So, while $1 million may sound like a huge amount of money to amass for retirement, it really is not – certainly not for a retirement beginning twenty or thirty years from now. Having $2 million or $3 million on hand would be preferable.

Mike Moffitt may be reached at ph# 641-782-5577 or email:  mikem@cfgiowa.com.

Website:  www.cfgiowa.com

This material was prepared by MarketingPro, Inc., and does not necessarily represent the views of the presenting party, nor their affiliates. This information has been derived from sources believed to be accurate. Please note – investing involves risk, and past performance is no guarantee of future results. The publisher is not engaged in rendering legal, accounting or other professional services. If assistance is needed, the reader is advised to engage the services of a competent professional. This information should not be construed as investment, tax or legal advice and may not be relied on for the purpose of avoiding any Federal tax penalty. This is neither a solicitation nor recommendation to purchase or sell any investment or insurance product or service, and should not be relied upon as such. All indices are unmanaged and are not illustrative of any particular investment.

Michael Moffitt is a Registered Representative with and Securities are offered through LPL Financial, Member FINRA/SIPC. Investments advice offered through Advantage Investment Management (AIM), a registered investment advisor. Cornerstone Financial Group and AIM are separate entities from LPL Financial.

Citations.

1 – investopedia.com/articles/personal-finance/011216/average-retirement-savings-age-2016.asp [12/8/16]

2 – time.com/money/4258451/retirement-savings-survey/ [3/14/16]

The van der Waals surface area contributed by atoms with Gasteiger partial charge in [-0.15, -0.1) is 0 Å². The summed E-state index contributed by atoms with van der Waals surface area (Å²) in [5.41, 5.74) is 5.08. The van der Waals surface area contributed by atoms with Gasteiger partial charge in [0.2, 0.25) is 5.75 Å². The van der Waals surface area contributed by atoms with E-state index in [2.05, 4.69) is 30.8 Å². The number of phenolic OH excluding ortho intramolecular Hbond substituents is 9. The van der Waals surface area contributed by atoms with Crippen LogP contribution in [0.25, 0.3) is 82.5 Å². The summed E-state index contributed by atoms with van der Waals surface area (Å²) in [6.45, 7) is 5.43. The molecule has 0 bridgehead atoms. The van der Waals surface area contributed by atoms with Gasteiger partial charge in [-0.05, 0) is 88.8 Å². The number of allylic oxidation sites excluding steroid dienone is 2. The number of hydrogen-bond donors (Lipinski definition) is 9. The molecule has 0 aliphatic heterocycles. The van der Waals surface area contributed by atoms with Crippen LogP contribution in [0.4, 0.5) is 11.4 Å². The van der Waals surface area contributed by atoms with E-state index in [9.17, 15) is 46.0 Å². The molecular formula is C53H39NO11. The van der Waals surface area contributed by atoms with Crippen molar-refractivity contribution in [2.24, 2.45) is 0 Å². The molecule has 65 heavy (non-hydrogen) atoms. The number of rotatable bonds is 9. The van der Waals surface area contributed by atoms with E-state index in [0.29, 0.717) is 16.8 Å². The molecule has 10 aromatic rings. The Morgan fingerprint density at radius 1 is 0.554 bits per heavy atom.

3 – interest.com/retirement-planning/news/how-to-save-1-million-for-retirement/ [12/12/16]

4 – reviewjournal.com/business/money/how-realistically-save-1-million-retirement [5/20/16]

 

 

 

Your Year-End Financial Checklist

checklistSeven aspects of your financial life to review as the year draws to a close.

The end of a year makes us think about last-minute things we need to address and good habits we want to start keeping. To that end, here are seven aspects of your financial life to think about as this year leads into the next…

Your investments. Review your approach to investing and make sure it suits your objectives. Look over your portfolio positions and revisit your asset allocation.

Your retirement planning strategy. Does it seem as practical as it did a few years ago? Are you able to max out contributions to IRAs and workplace retirement plans like 401(k)s? Is it time to make catch-up contributions? Finally, consider Roth IRA conversion scenarios, and whether the potential tax-free retirement distributions tomorrow seem worth the taxes you may incur today. If you are at the age when a Required Minimum Distribution (RMD) is required from your traditional IRA(s), be sure to take your RMD by December 31. If you don’t, the IRS will assess a penalty of 50% of the RMD amount on top of the taxes you will already pay on that income. (While you can postpone your very first IRA RMD until April 1, 2017, that forces you into taking two RMDs next year, both taxable events.)1